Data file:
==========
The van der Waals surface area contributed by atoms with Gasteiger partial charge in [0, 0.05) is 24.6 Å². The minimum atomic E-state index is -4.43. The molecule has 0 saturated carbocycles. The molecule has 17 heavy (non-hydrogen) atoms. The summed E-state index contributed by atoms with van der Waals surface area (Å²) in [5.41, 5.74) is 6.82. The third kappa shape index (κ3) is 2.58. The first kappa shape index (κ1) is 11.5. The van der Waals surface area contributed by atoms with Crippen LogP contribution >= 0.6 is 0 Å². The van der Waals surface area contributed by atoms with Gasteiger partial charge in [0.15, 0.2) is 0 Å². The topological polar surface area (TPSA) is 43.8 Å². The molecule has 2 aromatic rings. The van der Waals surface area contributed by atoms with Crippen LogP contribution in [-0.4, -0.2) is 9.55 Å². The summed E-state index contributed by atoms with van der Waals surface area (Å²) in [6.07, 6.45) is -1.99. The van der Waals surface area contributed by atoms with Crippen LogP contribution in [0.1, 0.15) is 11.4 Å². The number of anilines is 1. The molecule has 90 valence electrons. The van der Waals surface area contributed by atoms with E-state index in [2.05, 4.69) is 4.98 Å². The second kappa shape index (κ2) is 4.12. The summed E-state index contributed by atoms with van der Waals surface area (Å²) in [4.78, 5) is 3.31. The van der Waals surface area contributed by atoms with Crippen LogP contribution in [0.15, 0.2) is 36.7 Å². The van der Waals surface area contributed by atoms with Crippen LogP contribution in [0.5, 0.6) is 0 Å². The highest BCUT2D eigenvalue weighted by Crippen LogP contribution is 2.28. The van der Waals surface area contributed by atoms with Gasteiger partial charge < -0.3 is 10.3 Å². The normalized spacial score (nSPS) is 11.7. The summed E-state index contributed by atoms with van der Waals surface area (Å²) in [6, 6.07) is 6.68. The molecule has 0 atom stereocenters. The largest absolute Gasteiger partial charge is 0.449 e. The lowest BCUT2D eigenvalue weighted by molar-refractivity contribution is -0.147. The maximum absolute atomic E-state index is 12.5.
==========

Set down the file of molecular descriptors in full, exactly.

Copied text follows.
The van der Waals surface area contributed by atoms with Gasteiger partial charge in [0, 0.05) is 24.6 Å². The minimum atomic E-state index is -4.43. The molecule has 0 saturated carbocycles. The molecule has 17 heavy (non-hydrogen) atoms. The summed E-state index contributed by atoms with van der Waals surface area (Å²) in [5.41, 5.74) is 6.82. The third kappa shape index (κ3) is 2.58. The first kappa shape index (κ1) is 11.5. The van der Waals surface area contributed by atoms with Crippen LogP contribution >= 0.6 is 0 Å². The van der Waals surface area contributed by atoms with Gasteiger partial charge in [0.15, 0.2) is 0 Å². The topological polar surface area (TPSA) is 43.8 Å². The molecule has 2 aromatic rings. The van der Waals surface area contributed by atoms with Crippen LogP contribution in [-0.4, -0.2) is 9.55 Å². The summed E-state index contributed by atoms with van der Waals surface area (Å²) in [6.07, 6.45) is -1.99. The van der Waals surface area contributed by atoms with Crippen LogP contribution in [0.1, 0.15) is 11.4 Å². The number of anilines is 1. The molecule has 90 valence electrons. The van der Waals surface area contributed by atoms with E-state index in [2.05, 4.69) is 4.98 Å². The second kappa shape index (κ2) is 4.12. The summed E-state index contributed by atoms with van der Waals surface area (Å²) in [4.78, 5) is 3.31. The van der Waals surface area contributed by atoms with Crippen LogP contribution in [0.15, 0.2) is 36.7 Å². The van der Waals surface area contributed by atoms with Crippen LogP contribution in [0.5, 0.6) is 0 Å². The highest BCUT2D eigenvalue weighted by Crippen LogP contribution is 2.28. The van der Waals surface area contributed by atoms with Gasteiger partial charge < -0.3 is 10.3 Å². The normalized spacial score (nSPS) is 11.7. The summed E-state index contributed by atoms with van der Waals surface area (Å²) in [6, 6.07) is 6.68. The molecule has 0 atom stereocenters. The largest absolute Gasteiger partial charge is 0.449 e. The lowest BCUT2D eigenvalue weighted by molar-refractivity contribution is -0.147. The maximum absolute atomic E-state index is 12.5.